Play 'Mystic' for me
Fifteen years after his last turn as Dirty Harry, Clint Eastwood comes full circle on theme of violence.
CANNES, FRANCE, AND NEW YORK
He became a movie star playing The Man With No Name; today, his name is known to millions around the globe. But despite decades as an American icon, there's noSkip to next paragraph
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way to slot Clint Eastwood into a Hollywood pigeonhole.
While his persona as the tac
iturn loner remains intact
on-screen, the mature Eastwood - a man comfortable with both ambiguity and complexity - is most evident in his directing projects, notably his newest effort, "Mystic River," which opened this week.
Playing opposite Francis the talking mule doesn't sound like the most auspicious start for an icon. And Eastwood stirred up noisy opposition for his five movies as Harry Callahan, a rogue cop who doesn't hesitate to take the law into his own hands. A key to understanding his career is to see how he's matured and mellowed since those bygone years.
"At the time when 'Dirty Harry' was made, it was thought of as a right-wing, reactionary [film that said] the ends justify the means," says Oscar-winner Brian Helgeland, who penned the screenplay for "Mystic River." " 'Mystic River' is the complete opposite. He's come full circle on that theme.... 'Dirty Harry' ends when [Harry] throws his badge in the water, and I think that would be the middle of the film now.... I don't think [Eastwood's] philosophy has changed so much, but it's the aftermath [of events] that he's interested in now."
That certainly goes for "Mystic River," which deals with disturbing issues like child abuse and vengefulness and has notes of ambiguity that early viewers both cheered and criticized. "As a director he likes to disappear," Mr. Helgeland says. "I admire that, because often 'style' is just manipulation, and ... he doesn't want to tell you what to think."
Talking with Eastwood after the film opened the New York Film Festival last week, I told him how much I enjoyed it. "Thank you very much," he laconically replied. Then he added, after a pause, "I'm not sure 'enjoy' is the right word. We wanted to say some [important] things in this movie. They're not on the surface, but they're there."
How many other Hollywood titans would question the "enjoyment" value of their work? Precious few, and that's another measure of how willing Eastwood is to defy conventional wisdom.
This said, Eastwood has worked in a wide range of Hollywood arenas. He's glided through action, drama, and comedy, inhabiting every kind of character from hard-bitten cowboys and hard-boiled cops to jokers. Not to mention age-defying romantic heroes.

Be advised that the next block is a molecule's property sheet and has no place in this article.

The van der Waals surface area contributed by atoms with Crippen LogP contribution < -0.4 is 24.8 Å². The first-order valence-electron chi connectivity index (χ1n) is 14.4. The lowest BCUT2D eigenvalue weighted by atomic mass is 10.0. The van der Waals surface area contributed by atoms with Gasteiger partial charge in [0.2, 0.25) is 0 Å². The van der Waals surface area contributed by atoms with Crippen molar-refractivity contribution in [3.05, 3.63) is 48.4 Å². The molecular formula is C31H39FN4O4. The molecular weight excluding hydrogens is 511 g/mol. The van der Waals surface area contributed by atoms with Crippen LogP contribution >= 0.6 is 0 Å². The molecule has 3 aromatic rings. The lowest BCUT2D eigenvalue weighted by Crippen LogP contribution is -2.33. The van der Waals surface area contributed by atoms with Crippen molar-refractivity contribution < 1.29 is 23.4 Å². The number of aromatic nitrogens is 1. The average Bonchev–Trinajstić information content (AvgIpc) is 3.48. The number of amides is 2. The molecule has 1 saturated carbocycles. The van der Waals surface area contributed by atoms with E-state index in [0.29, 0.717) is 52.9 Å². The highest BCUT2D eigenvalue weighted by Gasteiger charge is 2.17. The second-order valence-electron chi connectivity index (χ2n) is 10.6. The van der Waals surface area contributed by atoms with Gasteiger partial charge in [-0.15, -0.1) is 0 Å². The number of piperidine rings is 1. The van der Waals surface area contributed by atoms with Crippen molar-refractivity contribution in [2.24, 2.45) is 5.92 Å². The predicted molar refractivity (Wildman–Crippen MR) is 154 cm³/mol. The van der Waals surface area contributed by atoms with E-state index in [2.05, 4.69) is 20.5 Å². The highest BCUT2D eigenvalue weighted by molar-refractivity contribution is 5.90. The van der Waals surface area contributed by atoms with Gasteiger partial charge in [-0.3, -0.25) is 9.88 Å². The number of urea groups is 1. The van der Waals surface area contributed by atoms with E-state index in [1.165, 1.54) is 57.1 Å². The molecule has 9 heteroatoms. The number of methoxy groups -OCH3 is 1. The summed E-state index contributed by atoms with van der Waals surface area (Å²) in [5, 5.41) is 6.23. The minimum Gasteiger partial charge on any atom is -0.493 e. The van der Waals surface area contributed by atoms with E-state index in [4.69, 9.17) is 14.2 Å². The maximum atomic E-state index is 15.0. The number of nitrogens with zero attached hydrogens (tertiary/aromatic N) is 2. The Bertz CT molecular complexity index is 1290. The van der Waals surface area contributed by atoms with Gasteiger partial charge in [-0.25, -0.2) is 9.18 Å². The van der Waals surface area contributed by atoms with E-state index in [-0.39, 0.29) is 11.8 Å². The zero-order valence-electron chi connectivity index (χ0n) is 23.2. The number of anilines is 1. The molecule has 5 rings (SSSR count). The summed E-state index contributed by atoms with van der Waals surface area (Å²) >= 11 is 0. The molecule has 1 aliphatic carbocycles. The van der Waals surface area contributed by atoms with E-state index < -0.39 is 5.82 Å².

Eastwood's success hasn't stemmed from some indefinable "gift" based on mere instinct. He thinks hard about his projects, and while his characters may be taciturn, that doesn't mean he is.
"As a guy," says Richard Schickel, an Eastwood biographer and film critic for Time magazine, "he's almost a motormouth! He's very shrewd, very funny.... He studied with real Method-type teachers in California, and if you get him on the subject of acting, he's very voluble and has well-defined tastes."
So why doesn't Eastwood appear in "Mystic River"? "There was no role for [someone] my age in the story," he said at the Cannes film festival in May. "It was much more pleasant for me to watch younger players at work."
There may be a deeper reason for his absence. The character he's played most often - a hard, emotionally armored man who eliminates his enemies by any means necessary - doesn't figure in the plot.
Eastwood's fondness for that sort of role has caused skeptical viewers to scoff at his rigidity. Influential critic Pauline Kael famously described him as "a tall, cold cod." But rather than seeing this negatively, others consider Eastwood's screen persona to be a solid artistic creation in itself. "He's gotten a bad rap as an actor," says Mr. Schickel, "because he likes to play taciturn parts. People say he can't or won't do more spacious roles, and he's just playing himself. But he isn't. He's a very serious actor."
Along these lines, critic Amy Taubin interprets the 1993 drama "In the Line of Fire" as a kind of acting duel between Eastwood, as a Secret Service agent, and John Malkovich, as an assassin who's a master of disguise. This format allowed Eastwood skillfully to contrast his deliberately stiff, unyielding performance with Mr. Malkovich's ability to all but vanish into the part he's playing.